Today we’ll finish up our 5-part series on SAT math tips for smart students who are struggling to keep their SAT math scores high. In Part I we learned that the result is rewarded, not the effort. Part II taught us that SAT math problems can be very tricky, Part III showed us why the SAT math section is unlike what you’ve seen before, and in Part IV we saw how perfectionism can hurt you on test day. Today, we’ll take a closer look into overconfidence.
5. Lack of Preparation and Overconfidence
In part five of our five part series on why good students sometimes do poorly on the SAT, we’ll explore how good students who are overconfident can shoot themselves in the foot by believing that they don’t need to prepare for the test since they are already good students.
The last reason that good students don’t do well may not be that obvious but makes sense once you dive in. High school teachers shower their star students with praise, good grades, awards and accolades. This can often lead to overconfidence and thinking that they don’t need to prepare for the SAT because they’re such great students that they’ll likely get a good score anyway. Nothing could be further from the truth. In fact, the student we mentioned in part one of the article actually had some teachers tell her that she doesn’t need to do test prep for the SAT because her grades were so good. She decided not to take their advice after taking a practice test and scoring in the 500’s on the math section. Luckily, she chose to prepare specifically for the SAT and her math score went up over 100 points. We can’t make this clearer: For any standardized test, not just the SAT, you MUST prepare. Not preparing for SAT Math because you’re a good student is like entering a golf tournament because you’re a good batter. Both require swinging motions, but the technique and strategies for each game are vastly different.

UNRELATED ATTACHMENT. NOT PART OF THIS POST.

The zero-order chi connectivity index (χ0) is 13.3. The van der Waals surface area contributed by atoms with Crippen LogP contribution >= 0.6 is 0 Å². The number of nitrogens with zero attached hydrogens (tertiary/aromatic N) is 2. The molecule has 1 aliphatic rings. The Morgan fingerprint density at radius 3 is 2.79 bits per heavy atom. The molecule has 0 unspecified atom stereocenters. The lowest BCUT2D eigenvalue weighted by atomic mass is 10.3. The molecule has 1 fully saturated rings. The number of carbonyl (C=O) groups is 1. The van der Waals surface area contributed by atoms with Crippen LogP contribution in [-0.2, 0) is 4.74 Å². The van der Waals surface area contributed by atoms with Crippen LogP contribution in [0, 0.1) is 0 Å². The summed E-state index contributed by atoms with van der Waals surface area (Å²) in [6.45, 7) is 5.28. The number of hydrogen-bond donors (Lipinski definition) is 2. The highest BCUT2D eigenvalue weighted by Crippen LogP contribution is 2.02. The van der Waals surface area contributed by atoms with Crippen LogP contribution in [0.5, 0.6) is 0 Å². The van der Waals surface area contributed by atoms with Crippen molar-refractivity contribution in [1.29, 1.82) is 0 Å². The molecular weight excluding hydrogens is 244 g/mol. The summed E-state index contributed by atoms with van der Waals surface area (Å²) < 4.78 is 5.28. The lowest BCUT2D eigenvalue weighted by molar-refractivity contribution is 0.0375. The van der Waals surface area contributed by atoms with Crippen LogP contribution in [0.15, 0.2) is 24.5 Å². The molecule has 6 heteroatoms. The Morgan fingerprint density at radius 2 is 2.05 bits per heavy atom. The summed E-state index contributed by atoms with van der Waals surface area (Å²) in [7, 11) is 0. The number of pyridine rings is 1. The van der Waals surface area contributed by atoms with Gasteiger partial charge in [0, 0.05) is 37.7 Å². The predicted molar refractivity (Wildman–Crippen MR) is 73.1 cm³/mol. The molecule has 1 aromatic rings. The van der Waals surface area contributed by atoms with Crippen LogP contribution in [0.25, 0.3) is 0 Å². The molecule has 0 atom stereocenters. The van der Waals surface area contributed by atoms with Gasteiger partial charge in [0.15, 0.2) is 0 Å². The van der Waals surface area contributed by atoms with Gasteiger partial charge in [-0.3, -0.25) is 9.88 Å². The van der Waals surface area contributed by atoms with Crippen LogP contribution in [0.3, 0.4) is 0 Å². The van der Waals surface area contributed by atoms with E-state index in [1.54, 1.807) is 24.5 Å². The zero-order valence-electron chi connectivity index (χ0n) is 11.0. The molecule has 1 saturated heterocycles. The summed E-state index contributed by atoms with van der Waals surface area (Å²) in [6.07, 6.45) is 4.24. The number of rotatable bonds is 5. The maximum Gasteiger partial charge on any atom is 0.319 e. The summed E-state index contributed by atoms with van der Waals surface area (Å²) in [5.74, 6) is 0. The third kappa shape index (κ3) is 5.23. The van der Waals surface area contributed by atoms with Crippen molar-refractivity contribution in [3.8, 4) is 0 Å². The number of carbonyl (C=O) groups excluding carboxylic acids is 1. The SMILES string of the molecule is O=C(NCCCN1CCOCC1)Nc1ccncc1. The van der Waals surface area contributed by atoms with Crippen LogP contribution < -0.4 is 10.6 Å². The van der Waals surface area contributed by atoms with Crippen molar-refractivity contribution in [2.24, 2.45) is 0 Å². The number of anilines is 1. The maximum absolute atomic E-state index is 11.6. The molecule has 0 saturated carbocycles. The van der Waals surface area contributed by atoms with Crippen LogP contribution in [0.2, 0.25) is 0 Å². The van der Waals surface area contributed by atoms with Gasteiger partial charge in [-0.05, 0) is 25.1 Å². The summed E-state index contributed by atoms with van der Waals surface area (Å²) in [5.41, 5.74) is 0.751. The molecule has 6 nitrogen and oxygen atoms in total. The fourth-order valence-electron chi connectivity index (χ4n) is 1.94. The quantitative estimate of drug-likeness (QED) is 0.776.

While you don’t necessarily have to take an expensive test prep course—but if you do, we’re of coursed biased that you should take Veritas Prep SAT 2400 —you still have to practice and prepare specifically for the test and get used to the test’s questions, pacing and length. Think of it like getting used to the rules of a new game. You may not be a great player your first time around but with practice, you get better pretty quickly. In the end, although some believe that the SAT is a measure of your achievement in high school, it’s really mostly just a test of how well you studied and prepared for the SAT!